unifocalization, it is essential to identify the pulmonary arterial supply to all lung segments. Hence an aggressive approach to cardiac catheterization is recommended, entering each collateral vessel to measure the pressure and perform angiography. This provides a roadmap to subsequent unifocalization.24 Computed tomographic angiography is becoming increasingly important in delineating all sources of pulmonary ﬂow, and in ascertaining whether collateral arteries are providing the sole supply to the lung (Figures 2– 5). These investigations of course supplement standard echocardiography which remains the mainstay of deﬁning the intracardiac anatomy.
Surgical correction The essential goals of surgical correction are to close the ﬁstulous communication, to ensure unhindered coronary arterial ﬂow, to close the ventricular septal defect
Figure 5. Computed tomography angiogram showing the right coronary artery (*) arising from the aorta (Ao) and forming a fistulous tract that continues into the right pulmonary artery (R). The left pulmonary artery (L) is very small.
with relief of right ventricular outﬂow obstruction, and to establish unobstructed continuity between the right ventricle and the intrapericardial pulmonary arteries. Often, this may be combined with ligation or unifocalization of additional collateral arteries. Closure of the ﬁstulous communication depends on whether there is an additional source of supply to the lungs. If found, additional sources are treated by ligation and division immediately upon institution of cardiopulmonary bypass and prior to administration of cardioplegia. If providing the sole source of supply, the ﬁstula needs to be surgically unifocalized.8,18,24 This is best achieved by oversewing the ﬁstula from within the pulmonary trunk. This avoids any dissection of the coronary arteries, especially of the dilated upstream portion, and prevents injury or interruption of important branches. This approach also decreases the chances of
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Figure 6. A diagram of the patient anatomy depicted in Figures 1 and 2, showing (a) the fistula from the LAD crossing the right ventricular outflow tract, (b) the opened pulmonary trunk and the opened right ventricular outflow tract, with a gap of 1 cm between the openings crossed by the dilated LAD, and (c) direct closure of the fistula with the gap now bridged by a fresh autologous pericardial patch. CAPA: fistulous communication; LAD: anterior interventricular coronary artery.8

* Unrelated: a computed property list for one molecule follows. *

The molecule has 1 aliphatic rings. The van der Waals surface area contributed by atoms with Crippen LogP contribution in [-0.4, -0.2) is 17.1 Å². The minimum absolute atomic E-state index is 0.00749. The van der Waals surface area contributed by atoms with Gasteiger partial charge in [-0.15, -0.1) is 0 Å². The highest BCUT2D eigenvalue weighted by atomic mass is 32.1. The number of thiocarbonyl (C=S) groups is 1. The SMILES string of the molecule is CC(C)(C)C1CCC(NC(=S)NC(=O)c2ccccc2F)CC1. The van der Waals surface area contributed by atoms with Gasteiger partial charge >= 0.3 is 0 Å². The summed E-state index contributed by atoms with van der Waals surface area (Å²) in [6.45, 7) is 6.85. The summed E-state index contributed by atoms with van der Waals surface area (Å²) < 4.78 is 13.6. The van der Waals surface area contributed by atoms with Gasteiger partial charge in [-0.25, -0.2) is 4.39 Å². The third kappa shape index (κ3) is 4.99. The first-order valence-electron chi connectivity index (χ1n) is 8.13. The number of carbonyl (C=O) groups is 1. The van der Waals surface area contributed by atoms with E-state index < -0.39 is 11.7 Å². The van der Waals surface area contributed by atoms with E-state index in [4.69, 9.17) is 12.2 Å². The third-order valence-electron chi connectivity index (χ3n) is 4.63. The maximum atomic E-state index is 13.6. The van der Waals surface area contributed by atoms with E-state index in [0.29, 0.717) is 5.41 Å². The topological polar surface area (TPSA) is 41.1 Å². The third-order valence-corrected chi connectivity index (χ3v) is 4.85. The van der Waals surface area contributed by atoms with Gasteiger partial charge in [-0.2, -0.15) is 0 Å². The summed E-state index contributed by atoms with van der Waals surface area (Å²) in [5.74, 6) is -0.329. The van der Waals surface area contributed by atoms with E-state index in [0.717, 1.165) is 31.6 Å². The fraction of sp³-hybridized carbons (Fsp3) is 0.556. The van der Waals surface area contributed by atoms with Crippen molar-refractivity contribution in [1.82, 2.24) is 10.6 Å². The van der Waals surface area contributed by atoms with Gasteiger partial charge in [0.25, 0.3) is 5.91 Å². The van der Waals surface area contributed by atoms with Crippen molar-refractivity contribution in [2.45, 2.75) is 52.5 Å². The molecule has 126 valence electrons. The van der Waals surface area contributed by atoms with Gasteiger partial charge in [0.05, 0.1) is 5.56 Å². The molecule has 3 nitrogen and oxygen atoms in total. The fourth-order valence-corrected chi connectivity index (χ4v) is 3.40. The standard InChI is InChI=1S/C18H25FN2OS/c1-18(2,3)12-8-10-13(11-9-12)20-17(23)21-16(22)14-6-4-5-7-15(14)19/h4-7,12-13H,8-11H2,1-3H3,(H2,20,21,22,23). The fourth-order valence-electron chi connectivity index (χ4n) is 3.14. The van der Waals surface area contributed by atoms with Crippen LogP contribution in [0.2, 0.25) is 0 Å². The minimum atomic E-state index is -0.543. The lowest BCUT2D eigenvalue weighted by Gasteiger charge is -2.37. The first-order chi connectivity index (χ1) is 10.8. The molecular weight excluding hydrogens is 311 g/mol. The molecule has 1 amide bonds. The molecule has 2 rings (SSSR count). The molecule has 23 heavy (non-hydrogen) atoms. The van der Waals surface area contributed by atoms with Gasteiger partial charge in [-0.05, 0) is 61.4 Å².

iatrogenic coronary arterial injury. Closure through this approach also means that the opening of the ﬁstula is readily accessible, and the approximation and closure of its margins is possible with fairly low tension on the suture line.18,23 The standard approach to a one-stage repair is through a median sternotomy, using hypothermic cardiopulmonary bypass. Upon opening the thoracic cavity, any additional collateral arteries are identiﬁed and looped. The aorta and the pulmonary trunk are separated from each other, and the intrapericardial pulmonary arteries are dissected and mobilized to the hilum of both lungs, and looped. Immediately after institution of cardiopulmonary bypass with bicaval cannulation, any additional collateral arteries are ligated. The right and left pulmonary arteries are temporarily occluded with vascular loops to prevent runoﬀ into the pulmonary circulation as well as coronary arterial steal. It is only after these maneuvers that
cardioplegia is administered. The pulmonary trunk is then opened between stays to identify the opening of the ﬁstula, and the ﬁstula is closed using a patch. The ﬁnal step is to close the ventricular septal defect and reconstruct the right ventricular outﬂow tract, following the usual protocol for any patient with tetralogy of Fallot.23 In cases where detachment of the pulmonary trunk is likely to result in kinking or damage to the coronary arteries, the posterior wall of the outﬂow tract is constructed using a pericardial patch, and the anterior portion is hooded with a homograft or pericardial patch (Figure 6). Use of a valved homograft conduit also remains an option in such cases.8